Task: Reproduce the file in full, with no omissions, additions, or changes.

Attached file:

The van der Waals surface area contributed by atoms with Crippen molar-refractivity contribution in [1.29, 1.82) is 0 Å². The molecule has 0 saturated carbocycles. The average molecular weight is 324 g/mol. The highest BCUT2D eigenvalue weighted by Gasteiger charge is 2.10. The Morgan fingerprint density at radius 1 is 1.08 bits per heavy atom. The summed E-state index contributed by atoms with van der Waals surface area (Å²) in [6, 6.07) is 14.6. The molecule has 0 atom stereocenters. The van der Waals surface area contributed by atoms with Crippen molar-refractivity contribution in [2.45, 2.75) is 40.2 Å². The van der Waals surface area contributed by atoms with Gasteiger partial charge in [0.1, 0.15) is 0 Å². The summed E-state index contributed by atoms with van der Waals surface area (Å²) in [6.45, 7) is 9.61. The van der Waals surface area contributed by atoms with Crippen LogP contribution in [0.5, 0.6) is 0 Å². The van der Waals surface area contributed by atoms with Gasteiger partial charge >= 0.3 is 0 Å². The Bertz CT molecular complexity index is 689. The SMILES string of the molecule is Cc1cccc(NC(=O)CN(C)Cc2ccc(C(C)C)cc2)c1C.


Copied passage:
The van der Waals surface area contributed by atoms with Crippen molar-refractivity contribution in [1.29, 1.82) is 0 Å². The molecule has 0 saturated carbocycles. The average molecular weight is 324 g/mol. The highest BCUT2D eigenvalue weighted by Gasteiger charge is 2.10. The Morgan fingerprint density at radius 1 is 1.08 bits per heavy atom. The summed E-state index contributed by atoms with van der Waals surface area (Å²) in [6, 6.07) is 14.6. The molecule has 0 atom stereocenters. The van der Waals surface area contributed by atoms with Crippen molar-refractivity contribution in [2.45, 2.75) is 40.2 Å². The van der Waals surface area contributed by atoms with Gasteiger partial charge in [0.1, 0.15) is 0 Å². The summed E-state index contributed by atoms with van der Waals surface area (Å²) in [6.45, 7) is 9.61. The van der Waals surface area contributed by atoms with Crippen LogP contribution in [0.5, 0.6) is 0 Å². The van der Waals surface area contributed by atoms with Gasteiger partial charge >= 0.3 is 0 Å². The Bertz CT molecular complexity index is 689. The SMILES string of the molecule is Cc1cccc(NC(=O)CN(C)Cc2ccc(C(C)C)cc2)c1C.